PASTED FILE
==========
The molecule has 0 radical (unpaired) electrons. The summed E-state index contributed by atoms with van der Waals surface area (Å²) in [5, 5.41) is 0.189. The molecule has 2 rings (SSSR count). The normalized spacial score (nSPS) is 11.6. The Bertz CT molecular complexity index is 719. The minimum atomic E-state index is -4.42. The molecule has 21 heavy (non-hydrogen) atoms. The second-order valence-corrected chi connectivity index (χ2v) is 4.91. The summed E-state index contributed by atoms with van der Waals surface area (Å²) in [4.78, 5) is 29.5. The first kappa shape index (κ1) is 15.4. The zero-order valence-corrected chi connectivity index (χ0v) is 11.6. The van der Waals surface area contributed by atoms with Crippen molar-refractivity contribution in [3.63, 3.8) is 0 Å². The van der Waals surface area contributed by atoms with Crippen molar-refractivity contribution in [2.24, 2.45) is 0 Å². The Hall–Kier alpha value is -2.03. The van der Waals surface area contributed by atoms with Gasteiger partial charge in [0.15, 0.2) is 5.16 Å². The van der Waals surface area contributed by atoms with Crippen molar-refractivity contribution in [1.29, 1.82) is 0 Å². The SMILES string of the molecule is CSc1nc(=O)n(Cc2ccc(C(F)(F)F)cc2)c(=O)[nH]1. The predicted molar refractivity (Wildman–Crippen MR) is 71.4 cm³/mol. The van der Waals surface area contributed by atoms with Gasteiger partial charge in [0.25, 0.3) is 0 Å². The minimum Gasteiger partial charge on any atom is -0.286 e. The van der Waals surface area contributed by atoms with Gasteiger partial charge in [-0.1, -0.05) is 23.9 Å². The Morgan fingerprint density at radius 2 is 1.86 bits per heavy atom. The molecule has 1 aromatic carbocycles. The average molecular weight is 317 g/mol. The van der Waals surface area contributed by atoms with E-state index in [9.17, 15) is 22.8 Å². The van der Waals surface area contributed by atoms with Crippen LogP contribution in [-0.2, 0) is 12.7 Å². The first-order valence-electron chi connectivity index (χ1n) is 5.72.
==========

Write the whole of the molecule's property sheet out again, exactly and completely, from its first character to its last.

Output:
The molecule has 0 radical (unpaired) electrons. The summed E-state index contributed by atoms with van der Waals surface area (Å²) in [5, 5.41) is 0.189. The molecule has 2 rings (SSSR count). The normalized spacial score (nSPS) is 11.6. The Bertz CT molecular complexity index is 719. The minimum atomic E-state index is -4.42. The molecule has 21 heavy (non-hydrogen) atoms. The second-order valence-corrected chi connectivity index (χ2v) is 4.91. The summed E-state index contributed by atoms with van der Waals surface area (Å²) in [4.78, 5) is 29.5. The first kappa shape index (κ1) is 15.4. The zero-order valence-corrected chi connectivity index (χ0v) is 11.6. The van der Waals surface area contributed by atoms with Crippen molar-refractivity contribution in [3.63, 3.8) is 0 Å². The van der Waals surface area contributed by atoms with Crippen molar-refractivity contribution in [2.24, 2.45) is 0 Å². The Hall–Kier alpha value is -2.03. The van der Waals surface area contributed by atoms with Gasteiger partial charge in [0.15, 0.2) is 5.16 Å². The van der Waals surface area contributed by atoms with Crippen molar-refractivity contribution in [1.29, 1.82) is 0 Å². The SMILES string of the molecule is CSc1nc(=O)n(Cc2ccc(C(F)(F)F)cc2)c(=O)[nH]1. The predicted molar refractivity (Wildman–Crippen MR) is 71.4 cm³/mol. The van der Waals surface area contributed by atoms with Gasteiger partial charge in [0.25, 0.3) is 0 Å². The minimum Gasteiger partial charge on any atom is -0.286 e. The van der Waals surface area contributed by atoms with Gasteiger partial charge in [-0.1, -0.05) is 23.9 Å². The Morgan fingerprint density at radius 2 is 1.86 bits per heavy atom. The molecule has 1 aromatic carbocycles. The average molecular weight is 317 g/mol. The van der Waals surface area contributed by atoms with E-state index in [9.17, 15) is 22.8 Å². The van der Waals surface area contributed by atoms with Crippen LogP contribution in [-0.2, 0) is 12.7 Å². The first-order valence-electron chi connectivity index (χ1n) is 5.72.